The objective of this work is to examine various psychological forces underlying the behavior of people's online gambling, an increasingly popular form of entertainment in the gaming industry. Drawing on extant theories, we first developed a model of how cumulative outcomes, recent outcomes, and prior use affect online gambling behavior differently. We empirically tested the model using longitudinal panel data collected over eight months from 22,304 actual users of a gambling website. The results of a multilevel panel data analysis strongly supported our hypotheses. First, consistent with gambling theory, individuals' online gambling was found to increase with any increase in a cumulative net gain or cumulative net loss. Second, as the availability heuristic prescribes, a recent loss reduced online gambling, whereas a recent gain increased it. Third, consistent with the literature on repeated behavior, regular use and extended use moderated the relationship between current and subsequent gambling. Taken together, the present study clarifies how people react differently to immediate and cumulative outcomes and also how regular use and extended use facilitate routine behavior in the context of online gambling. In general, our findings suggest that the three perspectives, i.e., gambling theory, the availability heuristic, and repeated behavior, should be taken into account to understand online gambling, which is in essence a series of risk-taking attempts with the potential of eventually becoming routine behavior. This study is expected to offer valuable insights into other types of online games that could engage people in risking real or cyber money and, at the same time, could be easily enmeshed with everyday life (e.g., fantasy sports, online virtual worlds).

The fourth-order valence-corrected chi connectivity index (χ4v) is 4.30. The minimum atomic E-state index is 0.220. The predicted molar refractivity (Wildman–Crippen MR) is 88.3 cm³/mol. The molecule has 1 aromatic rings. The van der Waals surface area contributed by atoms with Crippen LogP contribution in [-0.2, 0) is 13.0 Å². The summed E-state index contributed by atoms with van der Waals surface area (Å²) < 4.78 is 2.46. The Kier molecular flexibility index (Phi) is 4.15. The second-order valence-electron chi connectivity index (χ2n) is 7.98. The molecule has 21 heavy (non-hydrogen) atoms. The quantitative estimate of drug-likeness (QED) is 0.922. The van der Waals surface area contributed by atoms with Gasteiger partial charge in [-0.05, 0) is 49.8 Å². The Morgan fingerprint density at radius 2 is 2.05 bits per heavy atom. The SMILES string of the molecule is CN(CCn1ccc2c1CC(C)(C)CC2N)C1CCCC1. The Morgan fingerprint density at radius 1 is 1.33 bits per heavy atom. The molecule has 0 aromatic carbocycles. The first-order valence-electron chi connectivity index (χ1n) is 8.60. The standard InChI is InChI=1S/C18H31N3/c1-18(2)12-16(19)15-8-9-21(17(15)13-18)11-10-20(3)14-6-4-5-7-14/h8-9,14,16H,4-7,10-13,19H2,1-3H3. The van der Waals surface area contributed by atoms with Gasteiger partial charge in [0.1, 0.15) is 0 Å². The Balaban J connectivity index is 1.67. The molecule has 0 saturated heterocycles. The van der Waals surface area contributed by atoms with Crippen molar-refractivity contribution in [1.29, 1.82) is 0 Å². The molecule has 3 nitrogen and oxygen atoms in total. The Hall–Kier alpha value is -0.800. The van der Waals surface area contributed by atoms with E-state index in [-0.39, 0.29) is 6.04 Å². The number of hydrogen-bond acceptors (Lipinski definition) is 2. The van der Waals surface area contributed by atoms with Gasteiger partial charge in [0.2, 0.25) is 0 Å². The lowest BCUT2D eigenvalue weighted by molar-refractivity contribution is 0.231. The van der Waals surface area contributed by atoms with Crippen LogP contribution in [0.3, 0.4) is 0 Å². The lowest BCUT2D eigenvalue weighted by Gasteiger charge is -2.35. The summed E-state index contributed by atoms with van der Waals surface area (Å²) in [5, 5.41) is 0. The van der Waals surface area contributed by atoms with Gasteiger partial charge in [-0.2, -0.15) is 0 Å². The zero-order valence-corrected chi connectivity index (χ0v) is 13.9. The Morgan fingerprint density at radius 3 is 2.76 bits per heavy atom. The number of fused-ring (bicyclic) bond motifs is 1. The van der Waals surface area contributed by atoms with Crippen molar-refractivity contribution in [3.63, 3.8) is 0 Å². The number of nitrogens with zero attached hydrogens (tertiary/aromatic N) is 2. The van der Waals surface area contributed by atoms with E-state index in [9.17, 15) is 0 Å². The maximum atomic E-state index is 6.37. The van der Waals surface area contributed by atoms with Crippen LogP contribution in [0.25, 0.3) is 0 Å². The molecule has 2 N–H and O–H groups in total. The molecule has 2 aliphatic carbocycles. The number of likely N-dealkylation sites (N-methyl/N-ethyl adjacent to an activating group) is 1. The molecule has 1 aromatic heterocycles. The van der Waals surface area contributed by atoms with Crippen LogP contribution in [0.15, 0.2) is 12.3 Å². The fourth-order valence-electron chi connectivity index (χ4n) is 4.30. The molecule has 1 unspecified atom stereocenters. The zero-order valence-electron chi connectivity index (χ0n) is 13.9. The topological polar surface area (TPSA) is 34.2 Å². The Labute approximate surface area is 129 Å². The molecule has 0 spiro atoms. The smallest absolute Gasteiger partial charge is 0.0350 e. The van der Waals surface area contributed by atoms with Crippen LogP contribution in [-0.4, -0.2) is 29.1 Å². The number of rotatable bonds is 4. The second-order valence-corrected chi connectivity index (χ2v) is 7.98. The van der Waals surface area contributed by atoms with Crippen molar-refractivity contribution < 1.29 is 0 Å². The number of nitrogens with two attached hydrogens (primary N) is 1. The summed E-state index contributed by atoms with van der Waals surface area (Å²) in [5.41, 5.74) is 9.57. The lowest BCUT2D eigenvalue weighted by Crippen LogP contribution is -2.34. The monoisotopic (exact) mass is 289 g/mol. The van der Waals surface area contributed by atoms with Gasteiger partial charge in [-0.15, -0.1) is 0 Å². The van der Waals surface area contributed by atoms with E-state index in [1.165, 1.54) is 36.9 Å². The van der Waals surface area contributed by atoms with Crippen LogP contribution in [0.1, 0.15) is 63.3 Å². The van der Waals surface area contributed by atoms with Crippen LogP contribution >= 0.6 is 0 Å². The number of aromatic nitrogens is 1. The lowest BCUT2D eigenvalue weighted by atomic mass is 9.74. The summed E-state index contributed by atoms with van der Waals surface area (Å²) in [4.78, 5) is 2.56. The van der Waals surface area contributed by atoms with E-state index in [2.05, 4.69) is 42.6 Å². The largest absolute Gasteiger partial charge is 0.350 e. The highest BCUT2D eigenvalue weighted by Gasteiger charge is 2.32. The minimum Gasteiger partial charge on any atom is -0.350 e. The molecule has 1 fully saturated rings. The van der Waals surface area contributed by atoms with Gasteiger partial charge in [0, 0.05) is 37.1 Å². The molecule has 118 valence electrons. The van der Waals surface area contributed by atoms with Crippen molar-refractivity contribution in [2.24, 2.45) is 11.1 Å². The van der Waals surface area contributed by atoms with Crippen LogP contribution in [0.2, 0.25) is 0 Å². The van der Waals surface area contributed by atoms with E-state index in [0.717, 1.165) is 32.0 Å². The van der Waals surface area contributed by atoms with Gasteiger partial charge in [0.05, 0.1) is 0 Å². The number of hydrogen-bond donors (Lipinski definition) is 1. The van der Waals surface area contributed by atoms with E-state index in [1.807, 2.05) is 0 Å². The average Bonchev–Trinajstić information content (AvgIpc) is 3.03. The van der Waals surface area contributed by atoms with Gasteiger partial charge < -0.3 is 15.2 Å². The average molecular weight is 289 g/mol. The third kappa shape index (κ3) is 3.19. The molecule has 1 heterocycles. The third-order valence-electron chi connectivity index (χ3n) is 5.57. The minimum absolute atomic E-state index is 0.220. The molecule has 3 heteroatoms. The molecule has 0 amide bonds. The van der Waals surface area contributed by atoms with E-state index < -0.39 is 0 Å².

|Number of pages||17|
|Journal||Information Systems Research|
|Publication status||Published - 2014|
Bibliographical notePublisher Copyright:
© 2014 INFORMS.
All Science Journal Classification (ASJC) codes
- Management Information Systems
- Information Systems
- Computer Networks and Communications
- Information Systems and Management
- Library and Information Sciences